“Any time we look at things at an arm’s length, there are several muscles within the eye that help us focus,” says Amanda Van Daalen, O.D., an optometrist who practices at America’s Best Contacts & Eyeglasses in Coralville, Iowa. “And just like the other muscles in our body, if we overwork them, they get tired.”

When these eye muscles tire out, headaches and eyestrain set in, and objects start to appear out of focus, she says.

“Computer glasses can help relieve the work of those muscles, so they don’t have to work so hard,” she says.

Whereas a typical prescription for distance lenses corrects your vision to about 10 to 20 feet away, an intermediate prescription helps you see clearly 20 to 26 inches away, although this can vary from person to person, she explains. People who work on laptops may work a little closer to their device than those who work on a desktop computer.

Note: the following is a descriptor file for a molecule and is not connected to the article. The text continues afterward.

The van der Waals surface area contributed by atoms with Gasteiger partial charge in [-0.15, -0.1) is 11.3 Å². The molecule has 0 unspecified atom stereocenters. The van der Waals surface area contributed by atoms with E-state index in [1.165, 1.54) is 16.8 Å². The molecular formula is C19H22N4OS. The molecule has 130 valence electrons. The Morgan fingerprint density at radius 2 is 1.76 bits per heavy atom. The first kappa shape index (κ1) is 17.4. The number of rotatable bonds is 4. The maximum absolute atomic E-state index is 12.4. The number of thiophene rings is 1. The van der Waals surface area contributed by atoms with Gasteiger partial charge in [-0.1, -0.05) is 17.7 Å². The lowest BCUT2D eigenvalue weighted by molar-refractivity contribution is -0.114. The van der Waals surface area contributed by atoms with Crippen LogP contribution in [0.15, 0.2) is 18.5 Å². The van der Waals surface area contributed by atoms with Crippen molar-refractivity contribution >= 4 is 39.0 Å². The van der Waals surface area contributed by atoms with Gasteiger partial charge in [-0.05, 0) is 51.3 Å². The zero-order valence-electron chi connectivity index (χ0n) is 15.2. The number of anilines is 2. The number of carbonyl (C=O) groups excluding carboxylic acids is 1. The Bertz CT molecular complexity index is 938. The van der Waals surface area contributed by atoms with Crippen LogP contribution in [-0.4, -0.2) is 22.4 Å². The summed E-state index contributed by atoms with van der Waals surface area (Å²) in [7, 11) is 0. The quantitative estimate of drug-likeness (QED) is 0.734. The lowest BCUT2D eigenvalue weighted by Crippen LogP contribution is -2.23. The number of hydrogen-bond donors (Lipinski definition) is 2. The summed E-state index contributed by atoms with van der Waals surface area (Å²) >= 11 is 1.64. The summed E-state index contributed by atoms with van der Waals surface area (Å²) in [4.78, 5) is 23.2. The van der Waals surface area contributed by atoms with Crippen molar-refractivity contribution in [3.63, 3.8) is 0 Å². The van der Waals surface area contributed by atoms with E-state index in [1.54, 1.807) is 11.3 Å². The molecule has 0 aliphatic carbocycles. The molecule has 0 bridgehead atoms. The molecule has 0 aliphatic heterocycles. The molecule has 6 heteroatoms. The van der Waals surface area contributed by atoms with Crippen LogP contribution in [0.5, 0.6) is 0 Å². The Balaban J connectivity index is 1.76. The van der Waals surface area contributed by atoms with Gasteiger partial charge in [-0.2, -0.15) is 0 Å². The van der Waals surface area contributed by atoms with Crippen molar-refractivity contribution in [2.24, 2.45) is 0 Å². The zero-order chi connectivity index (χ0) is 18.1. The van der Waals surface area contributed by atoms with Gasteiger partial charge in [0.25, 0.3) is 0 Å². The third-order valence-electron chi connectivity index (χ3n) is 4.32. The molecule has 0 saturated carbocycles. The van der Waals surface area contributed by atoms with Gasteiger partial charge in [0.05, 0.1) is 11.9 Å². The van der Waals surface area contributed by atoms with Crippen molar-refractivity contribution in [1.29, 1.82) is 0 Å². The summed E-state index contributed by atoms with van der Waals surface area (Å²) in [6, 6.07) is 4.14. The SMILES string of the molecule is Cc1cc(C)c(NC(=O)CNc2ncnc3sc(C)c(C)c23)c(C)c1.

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The Right Candidates for Computer Glasses

You may be a good candidate for computer glasses if — you guessed it — you work at a computer for much of the day, whether you need corrective lenses or not. That’s because the glasses take the strain of working in front of a screen off your eyes, explains Dr. Van Daalen.

But there are others who may benefit too, including:

People who wear bifocals. These are eyeglasses that correct for distance at the top of the lens and near vision at the bottom. They don’t, however, have a prescription that corrects for intermediate vision.